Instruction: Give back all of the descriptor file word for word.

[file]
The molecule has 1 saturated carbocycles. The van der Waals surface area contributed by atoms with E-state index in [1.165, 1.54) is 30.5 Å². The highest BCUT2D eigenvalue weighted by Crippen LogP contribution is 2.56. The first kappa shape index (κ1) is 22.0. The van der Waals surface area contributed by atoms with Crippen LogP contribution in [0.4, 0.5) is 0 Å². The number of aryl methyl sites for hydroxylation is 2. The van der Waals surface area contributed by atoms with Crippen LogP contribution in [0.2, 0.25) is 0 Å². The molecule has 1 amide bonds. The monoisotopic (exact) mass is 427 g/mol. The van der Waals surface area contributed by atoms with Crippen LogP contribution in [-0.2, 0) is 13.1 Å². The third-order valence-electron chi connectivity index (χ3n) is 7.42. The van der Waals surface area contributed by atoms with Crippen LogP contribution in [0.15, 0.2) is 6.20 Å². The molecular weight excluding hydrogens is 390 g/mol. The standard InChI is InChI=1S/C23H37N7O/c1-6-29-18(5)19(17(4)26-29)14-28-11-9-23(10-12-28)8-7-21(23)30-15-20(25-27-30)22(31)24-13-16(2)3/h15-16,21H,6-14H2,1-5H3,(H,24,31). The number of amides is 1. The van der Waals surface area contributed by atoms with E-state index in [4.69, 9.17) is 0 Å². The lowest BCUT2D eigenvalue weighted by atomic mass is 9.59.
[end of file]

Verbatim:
The molecule has 1 saturated carbocycles. The van der Waals surface area contributed by atoms with E-state index in [1.165, 1.54) is 30.5 Å². The highest BCUT2D eigenvalue weighted by Crippen LogP contribution is 2.56. The first kappa shape index (κ1) is 22.0. The van der Waals surface area contributed by atoms with Crippen LogP contribution in [0.4, 0.5) is 0 Å². The number of aryl methyl sites for hydroxylation is 2. The van der Waals surface area contributed by atoms with Crippen LogP contribution in [0.2, 0.25) is 0 Å². The molecule has 1 amide bonds. The monoisotopic (exact) mass is 427 g/mol. The van der Waals surface area contributed by atoms with Crippen LogP contribution in [-0.2, 0) is 13.1 Å². The third-order valence-electron chi connectivity index (χ3n) is 7.42. The van der Waals surface area contributed by atoms with Crippen LogP contribution in [0.15, 0.2) is 6.20 Å². The molecular weight excluding hydrogens is 390 g/mol. The standard InChI is InChI=1S/C23H37N7O/c1-6-29-18(5)19(17(4)26-29)14-28-11-9-23(10-12-28)8-7-21(23)30-15-20(25-27-30)22(31)24-13-16(2)3/h15-16,21H,6-14H2,1-5H3,(H,24,31). The number of amides is 1. The van der Waals surface area contributed by atoms with E-state index in [4.69, 9.17) is 0 Å². The lowest BCUT2D eigenvalue weighted by atomic mass is 9.59.